Bernardo M. Villegas
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Spiritual Route to Silver Linings

           I got a treat in the flight I took on SQ 918 from Singapore to Manila last March 9.  The trip was long enough for a full-length movie and it didn't take long for me to decide on Silver Linings Playbook, the first movie since 1981's Reds to earn nominations for all four acting Academy Awards.    Bradley Cooper, who played the bipolar Pat Solitano, was nominated for best actor.  Robert de Niro, a two-time Oscar-winner got the nod for supporting actor for his role as Pat's obsessive-compulsive father Pat Sr.  Jacki Weaver, the Australian native, was up for best supporting actress for playing the Solitanos' long-suffering mother and wife, Dolores.  And Katniss of Hunger Games fame, Jennifer Lawrence, actually got the Best Actress Award for her performance as young widow and repentant adulteress Tiffany Maxwell.  I couldn't ask for more.  They were referred to in Krisworld of Singapore Airlines as "The Fantastic Four."  Pardon the cliche:  the acting of all four was just superb, especially that of Jennifer.

          By sheer coincidence, I saw the film on the weekend of the Fourth Sunday of Lent, the Gospel of which was the parable of the Prodigal Son, the story depicting the infinite mercy of God towards sinful man.  Silver Linings Playbook, though lacking in spiritual depth, symbolizes the human craving for redemption and the sincere acceptance of guilt.  Krisworld gives us the following synopsis:  "Pat is a former teacher who is back living with his parents after being released from a mental institute.  His life has fallen apart and his obsession with his ex-wife anchors him in the mire.  But things change when he meets Tiffany, a mixed-up girl with some serious problems of her own. When two comprehensively damaged people hit it off, the sparks sure do fly."

          The two potential lovers go through the whole gamut of human loves described by the Greek philosophers:  eros (love of attraction); philia (love of friendship); and agape (love of benevolence).  It takes time for eros to metamorphose to philia and even longer before they could love one another with what Benedict XVI called gratuitousness, seeking the good of another without expecting anything in return.  For us Catholics who believe in the redeeming value of the Sacrament of Penance, the spiritual route of the silver linings is easier and lighter because of our virtue of hope:  As St. Josemaria Escriva wrote in Friends of God:  "The virtue of hope assures us that God governs us with his all powerful providence and that he gives us all the means we need.  Hope makes us aware of Our Lord's constant good will towards mankind, towards you and me.  He is always ready to hear us, because he never tires of listening.  He is interested in your joys, your successes, your love, and also  in your worries, your suffering and your failures.  So do not hope only when you realize you are weak.  Call upon your heavenly Father in good times and in bad, taking refuge in his merciful protection.."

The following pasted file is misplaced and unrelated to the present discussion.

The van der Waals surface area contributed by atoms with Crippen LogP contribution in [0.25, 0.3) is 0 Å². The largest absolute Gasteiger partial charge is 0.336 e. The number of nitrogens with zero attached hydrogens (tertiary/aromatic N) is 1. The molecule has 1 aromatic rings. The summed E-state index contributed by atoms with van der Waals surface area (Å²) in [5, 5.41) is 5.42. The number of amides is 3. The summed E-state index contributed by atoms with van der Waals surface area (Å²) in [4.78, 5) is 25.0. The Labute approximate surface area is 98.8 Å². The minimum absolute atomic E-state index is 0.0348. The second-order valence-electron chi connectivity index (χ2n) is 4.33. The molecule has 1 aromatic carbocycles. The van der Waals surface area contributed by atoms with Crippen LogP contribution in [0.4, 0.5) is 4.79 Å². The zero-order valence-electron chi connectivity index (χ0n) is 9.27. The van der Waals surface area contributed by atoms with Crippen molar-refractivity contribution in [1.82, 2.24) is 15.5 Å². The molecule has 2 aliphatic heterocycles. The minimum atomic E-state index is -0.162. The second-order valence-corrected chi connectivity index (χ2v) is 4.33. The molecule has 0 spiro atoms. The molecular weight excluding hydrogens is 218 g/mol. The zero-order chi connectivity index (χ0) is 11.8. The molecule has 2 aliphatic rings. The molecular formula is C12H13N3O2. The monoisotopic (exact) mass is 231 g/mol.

Our virtue of hope is anchored on the conviction that we will always be forgiven our trespasses if we have recourse to the Sacrament of Penance.   After every good confession, we always begin with a clean slate.  Let us prepare for the celebration of Holy Week by going to confession.  St. Josemaria is even bolder in admonishing us to go to confession frequently:  "I would like to see you going to the holy Sacrament of Penance, the sacrament of divine forgiveness, every week, and indeed whenever you need it, without giving in to scruples.  Clothed in grace, we can cross mountains, and climb the hill of our Christian duty, without halting on the way.  If we use these resources with a firm purpose and beg Our Lords to grant us an ever increasing hope, we will possess the infectious joy of those who know they are children of God: 'If God is with us, who can be against us?'  Let us be optimists. Moved by the power of hope, we will fight to wipe away the trail of filth and slime left by the sowers of hatred.  We will find a new joyful perspective to the world, seeing that it has sprung forth beautiful and fair from the hands of God.  We will give it back to him with that same beauty, if we learn how to repent."

          Confession, confession, confession.  That was the common cry of Blessed John Paul II, Benedict XVI and St. Josemaria Escriva.    We should never be afraid that we will overburden our priests by insisting on frequent confessions.  Like their model St. John Mary Vianney, all good priests are willing to spend hours and hours in the confessional to shorten and lighten the route to silver linings for us Catholics.  Jesus, who forgives us in the Sacrament of Penance and comes to us Body and Blood, Soul and Divinity in the Holy Eucharist, is our ultimate  Silver Lining.  For comments, my email address is